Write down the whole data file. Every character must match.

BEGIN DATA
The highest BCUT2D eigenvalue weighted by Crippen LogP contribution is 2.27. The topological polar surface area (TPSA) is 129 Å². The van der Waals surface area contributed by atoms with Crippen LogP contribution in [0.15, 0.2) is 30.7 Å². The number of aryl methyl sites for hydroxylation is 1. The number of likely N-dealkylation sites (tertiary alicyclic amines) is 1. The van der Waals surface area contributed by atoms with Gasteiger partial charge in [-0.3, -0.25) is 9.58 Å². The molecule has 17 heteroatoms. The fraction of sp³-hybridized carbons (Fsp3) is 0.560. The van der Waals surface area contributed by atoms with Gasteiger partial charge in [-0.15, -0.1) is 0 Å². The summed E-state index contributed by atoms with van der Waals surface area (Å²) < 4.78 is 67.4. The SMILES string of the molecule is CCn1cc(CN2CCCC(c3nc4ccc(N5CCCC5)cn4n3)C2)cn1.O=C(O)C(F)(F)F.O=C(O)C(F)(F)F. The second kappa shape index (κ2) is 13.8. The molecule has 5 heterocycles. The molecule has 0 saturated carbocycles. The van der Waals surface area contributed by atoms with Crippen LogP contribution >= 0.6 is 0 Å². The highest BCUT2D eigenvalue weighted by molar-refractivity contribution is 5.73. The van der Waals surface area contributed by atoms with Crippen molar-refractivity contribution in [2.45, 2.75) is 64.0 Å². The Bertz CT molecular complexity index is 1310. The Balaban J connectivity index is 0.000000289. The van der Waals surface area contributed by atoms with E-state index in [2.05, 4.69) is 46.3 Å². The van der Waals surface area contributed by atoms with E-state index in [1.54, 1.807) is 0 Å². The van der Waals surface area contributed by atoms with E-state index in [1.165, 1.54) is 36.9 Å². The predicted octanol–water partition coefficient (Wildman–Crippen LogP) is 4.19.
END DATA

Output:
The highest BCUT2D eigenvalue weighted by Crippen LogP contribution is 2.27. The topological polar surface area (TPSA) is 129 Å². The van der Waals surface area contributed by atoms with Crippen LogP contribution in [0.15, 0.2) is 30.7 Å². The number of aryl methyl sites for hydroxylation is 1. The number of likely N-dealkylation sites (tertiary alicyclic amines) is 1. The van der Waals surface area contributed by atoms with Gasteiger partial charge in [-0.3, -0.25) is 9.58 Å². The molecule has 17 heteroatoms. The fraction of sp³-hybridized carbons (Fsp3) is 0.560. The van der Waals surface area contributed by atoms with Gasteiger partial charge in [-0.15, -0.1) is 0 Å². The summed E-state index contributed by atoms with van der Waals surface area (Å²) < 4.78 is 67.4. The SMILES string of the molecule is CCn1cc(CN2CCCC(c3nc4ccc(N5CCCC5)cn4n3)C2)cn1.O=C(O)C(F)(F)F.O=C(O)C(F)(F)F. The second kappa shape index (κ2) is 13.8. The molecule has 5 heterocycles. The molecule has 0 saturated carbocycles. The van der Waals surface area contributed by atoms with Crippen LogP contribution >= 0.6 is 0 Å². The highest BCUT2D eigenvalue weighted by molar-refractivity contribution is 5.73. The van der Waals surface area contributed by atoms with Crippen molar-refractivity contribution in [2.45, 2.75) is 64.0 Å². The Bertz CT molecular complexity index is 1310. The Balaban J connectivity index is 0.000000289. The van der Waals surface area contributed by atoms with E-state index in [2.05, 4.69) is 46.3 Å². The van der Waals surface area contributed by atoms with E-state index in [1.54, 1.807) is 0 Å². The van der Waals surface area contributed by atoms with E-state index in [1.165, 1.54) is 36.9 Å². The predicted octanol–water partition coefficient (Wildman–Crippen LogP) is 4.19.